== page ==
The following was written by Palmeira Practice counsellor Angela Simmons.
"We see only what we know" - Goethe
There is comprehensive documentation from Freud onwards that as well as the False Self resulting from growing up with a narcissistic parent, as discussed in my previous article, it is often the way a child copes with bereavement and trauma; in that brief moment of extreme emotion the False Self can step in and take over, ensuring that the child never has to feel the pain, anxiety and rage which inevitably accompany such an acute loss. I shall give an example from my client work to illustrate. The client was in a military family. The client kindly gave me full permission to disclose the following case study.
A case study on the false self
The client, her brother and sister, aged 9, 7 and 6 were all ushered out of the kitchen where they were having tea and into the living room where their mother was sitting with the Station Commander and his wife at her side. The children were told briefly that their father had been killed in a plane crash that day.
She clearly remembered thinking that “I can't let on that I already know” (she had had a premonition at the time of the crash that day), and “I think I ought to cry now. That would be acceptable.” But as she already “knew”, there was no need for her to cry, so she didn’t. She went off to Brownies, telling herself that it was the sensible thing to do - you should keep yourself busy, she thought. She even told the Brown Owl that she may get a bit upset because her father had just been killed and would she then be able to go home, please!
This is an acutely touching illustration of how the split had instantly occurred and intellectualisation had taken place. Throughout her entire life, until, through therapy she experienced it differently, she was extremely proud of herself for being able to "close the door” on painful experiences and to compartmentalise them.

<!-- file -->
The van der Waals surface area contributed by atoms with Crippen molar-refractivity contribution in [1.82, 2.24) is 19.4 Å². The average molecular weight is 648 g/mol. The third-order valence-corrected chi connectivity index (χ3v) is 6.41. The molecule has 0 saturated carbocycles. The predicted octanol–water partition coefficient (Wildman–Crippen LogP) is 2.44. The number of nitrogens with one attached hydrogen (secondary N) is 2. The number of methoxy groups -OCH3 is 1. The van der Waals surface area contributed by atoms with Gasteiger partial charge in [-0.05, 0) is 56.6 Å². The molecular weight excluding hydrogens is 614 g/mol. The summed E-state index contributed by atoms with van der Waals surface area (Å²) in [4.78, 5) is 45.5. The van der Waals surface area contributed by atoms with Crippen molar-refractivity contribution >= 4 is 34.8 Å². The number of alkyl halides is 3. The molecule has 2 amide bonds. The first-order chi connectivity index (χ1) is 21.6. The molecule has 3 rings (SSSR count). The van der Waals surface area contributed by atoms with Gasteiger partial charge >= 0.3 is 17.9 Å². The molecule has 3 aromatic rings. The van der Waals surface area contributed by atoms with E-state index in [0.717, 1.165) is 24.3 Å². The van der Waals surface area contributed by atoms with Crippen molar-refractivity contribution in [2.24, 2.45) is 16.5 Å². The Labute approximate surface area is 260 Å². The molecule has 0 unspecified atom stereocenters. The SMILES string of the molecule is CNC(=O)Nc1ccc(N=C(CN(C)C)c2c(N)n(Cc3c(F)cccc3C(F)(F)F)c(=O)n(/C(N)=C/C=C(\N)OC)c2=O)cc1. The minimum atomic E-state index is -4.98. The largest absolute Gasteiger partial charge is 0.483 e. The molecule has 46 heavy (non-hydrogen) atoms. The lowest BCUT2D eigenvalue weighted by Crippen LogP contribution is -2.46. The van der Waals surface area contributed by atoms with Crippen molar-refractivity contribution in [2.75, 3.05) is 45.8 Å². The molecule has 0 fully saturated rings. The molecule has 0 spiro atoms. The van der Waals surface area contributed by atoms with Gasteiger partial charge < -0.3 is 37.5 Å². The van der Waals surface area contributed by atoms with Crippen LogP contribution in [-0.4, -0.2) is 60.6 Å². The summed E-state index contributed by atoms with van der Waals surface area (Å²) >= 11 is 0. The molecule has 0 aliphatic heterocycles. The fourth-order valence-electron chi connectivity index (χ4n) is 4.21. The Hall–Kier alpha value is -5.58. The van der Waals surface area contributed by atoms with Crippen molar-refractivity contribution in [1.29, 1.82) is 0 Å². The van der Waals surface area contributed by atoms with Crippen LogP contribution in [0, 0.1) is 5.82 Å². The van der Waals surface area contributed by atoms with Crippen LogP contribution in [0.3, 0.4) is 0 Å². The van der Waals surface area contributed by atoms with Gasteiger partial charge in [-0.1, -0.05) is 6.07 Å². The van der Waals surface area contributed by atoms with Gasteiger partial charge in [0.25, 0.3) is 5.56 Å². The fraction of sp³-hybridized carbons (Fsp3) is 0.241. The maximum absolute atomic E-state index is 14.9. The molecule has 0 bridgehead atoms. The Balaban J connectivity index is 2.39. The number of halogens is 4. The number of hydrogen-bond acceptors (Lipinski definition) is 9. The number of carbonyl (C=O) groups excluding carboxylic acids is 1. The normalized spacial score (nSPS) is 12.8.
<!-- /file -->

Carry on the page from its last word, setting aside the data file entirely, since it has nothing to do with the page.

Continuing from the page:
As an older child, and later, she has often been told by people in all areas of her life that there is more depth to her than first appears, and that if she could only show this, people could be closer to her. She has always found this very puzzling as she thought she was showing all of herself to people. She knows that she always smiles and laughs a lot, but thought that this was just showing a naturally happy nature. She thought she was getting close to people.
Discovering the False Self in therapy
Through her therapy she has come to see things very differently. She now believes that these characteristics were all manifestations of The False Self. No wonder people could not get close to her. No wonder she had such problems with intimacy when people were only gelling half of her. The sad thing was that she was completely unaware of it. Malan ('95:1) illustrates this wonderfully with his triangle theory. The defence is to smile, laugh and generally think happy. The anxiety is that one will not be liked unless behaving like that. The anxiety masks the hidden feeling which in her case was probably one of rage at her father for leaving her so suddenly or extreme pain at the loss; probably both.
A new understanding on the event
During a later period of her therapy she had a half-sleeping, half-waking dream. In this dream, which was no more than a snapshot or flashback, and all in black and white as in an old photograph, she and her brother and sister were all standing in line. It was a snapshot of the moment they were told of their father's death. This time, however, the moment was frozen.
As she looked at this black and white tableau she felt for the first time in her life how she must have really felt in the split second before the False Self stepped in. It was a profoundly physical sensation of unadulterated shock, horror, fear and terror. She says that words are inadequate to describe it. It was unbelievably awful and left her temporarily weakened.
This feeling, though, was not new to her. ln fact it was horribly familiar. She had felt it frequently and increasingly throughout her adult life at any time of loss or threat of loss - any kind of loss, however small. It was always way in excess of any appropriate feeling and always disruptive to the situation, and therefore to her life. Since the dream it has never been felt again. She told me it had been wonderful to see it placed, through therapy, where it belonged. Since then she often experiences autonomic symptoms, such as palpitations, which she did not know before. These she takes as early warnings of dangerous situations which she can consequently side-step. Previously she would have been unaware that any danger existed. John Bowlby discusses this at length (Bowlby ' 80: 3) and includes Freud's battle to understand the sequence of anxiety and defence; which precedes which. She tells me how grateful she is that through therapy she has been freed from this potentially disrupting pattern.